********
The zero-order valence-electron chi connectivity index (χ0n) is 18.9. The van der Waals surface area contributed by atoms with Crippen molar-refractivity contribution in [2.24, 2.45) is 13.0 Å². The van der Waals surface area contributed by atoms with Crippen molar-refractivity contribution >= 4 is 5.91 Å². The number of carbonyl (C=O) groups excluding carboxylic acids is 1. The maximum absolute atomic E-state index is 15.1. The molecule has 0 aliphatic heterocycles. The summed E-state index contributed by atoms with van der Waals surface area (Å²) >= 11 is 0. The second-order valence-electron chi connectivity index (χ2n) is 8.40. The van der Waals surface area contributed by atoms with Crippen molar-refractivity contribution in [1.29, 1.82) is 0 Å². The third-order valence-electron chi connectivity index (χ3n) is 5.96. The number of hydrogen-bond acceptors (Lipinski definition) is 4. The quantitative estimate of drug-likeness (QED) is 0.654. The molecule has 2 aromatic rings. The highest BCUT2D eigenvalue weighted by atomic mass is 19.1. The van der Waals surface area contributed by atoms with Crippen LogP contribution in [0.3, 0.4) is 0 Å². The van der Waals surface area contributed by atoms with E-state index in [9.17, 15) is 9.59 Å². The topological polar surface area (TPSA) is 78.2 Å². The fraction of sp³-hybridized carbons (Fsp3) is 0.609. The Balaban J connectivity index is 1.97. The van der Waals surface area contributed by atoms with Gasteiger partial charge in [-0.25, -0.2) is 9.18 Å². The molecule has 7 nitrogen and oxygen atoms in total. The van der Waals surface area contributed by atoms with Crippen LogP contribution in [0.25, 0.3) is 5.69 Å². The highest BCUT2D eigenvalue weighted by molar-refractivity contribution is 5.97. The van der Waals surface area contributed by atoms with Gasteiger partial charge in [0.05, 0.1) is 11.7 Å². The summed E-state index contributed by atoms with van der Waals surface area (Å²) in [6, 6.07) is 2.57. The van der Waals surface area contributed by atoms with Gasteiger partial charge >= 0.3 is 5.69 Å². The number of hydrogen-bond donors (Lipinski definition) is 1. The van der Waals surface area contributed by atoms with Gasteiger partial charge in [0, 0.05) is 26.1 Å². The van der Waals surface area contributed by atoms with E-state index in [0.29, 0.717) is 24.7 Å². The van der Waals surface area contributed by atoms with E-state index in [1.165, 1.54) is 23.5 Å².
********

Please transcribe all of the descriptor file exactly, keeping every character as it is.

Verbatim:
The zero-order valence-electron chi connectivity index (χ0n) is 18.9. The van der Waals surface area contributed by atoms with Crippen molar-refractivity contribution in [2.24, 2.45) is 13.0 Å². The van der Waals surface area contributed by atoms with Crippen molar-refractivity contribution >= 4 is 5.91 Å². The number of carbonyl (C=O) groups excluding carboxylic acids is 1. The maximum absolute atomic E-state index is 15.1. The molecule has 0 aliphatic heterocycles. The summed E-state index contributed by atoms with van der Waals surface area (Å²) >= 11 is 0. The second-order valence-electron chi connectivity index (χ2n) is 8.40. The van der Waals surface area contributed by atoms with Crippen molar-refractivity contribution in [1.29, 1.82) is 0 Å². The third-order valence-electron chi connectivity index (χ3n) is 5.96. The number of hydrogen-bond acceptors (Lipinski definition) is 4. The quantitative estimate of drug-likeness (QED) is 0.654. The molecule has 2 aromatic rings. The highest BCUT2D eigenvalue weighted by atomic mass is 19.1. The van der Waals surface area contributed by atoms with Crippen LogP contribution in [0.3, 0.4) is 0 Å². The van der Waals surface area contributed by atoms with E-state index in [9.17, 15) is 9.59 Å². The topological polar surface area (TPSA) is 78.2 Å². The fraction of sp³-hybridized carbons (Fsp3) is 0.609. The Balaban J connectivity index is 1.97. The van der Waals surface area contributed by atoms with Gasteiger partial charge in [-0.25, -0.2) is 9.18 Å². The molecule has 7 nitrogen and oxygen atoms in total. The van der Waals surface area contributed by atoms with Crippen LogP contribution in [0.25, 0.3) is 5.69 Å². The highest BCUT2D eigenvalue weighted by molar-refractivity contribution is 5.97. The van der Waals surface area contributed by atoms with Gasteiger partial charge in [0.05, 0.1) is 11.7 Å². The summed E-state index contributed by atoms with van der Waals surface area (Å²) in [6, 6.07) is 2.57. The van der Waals surface area contributed by atoms with Gasteiger partial charge >= 0.3 is 5.69 Å². The number of hydrogen-bond donors (Lipinski definition) is 1. The van der Waals surface area contributed by atoms with Gasteiger partial charge in [0, 0.05) is 26.1 Å². The van der Waals surface area contributed by atoms with E-state index in [0.29, 0.717) is 24.7 Å². The van der Waals surface area contributed by atoms with E-state index in [1.165, 1.54) is 23.5 Å².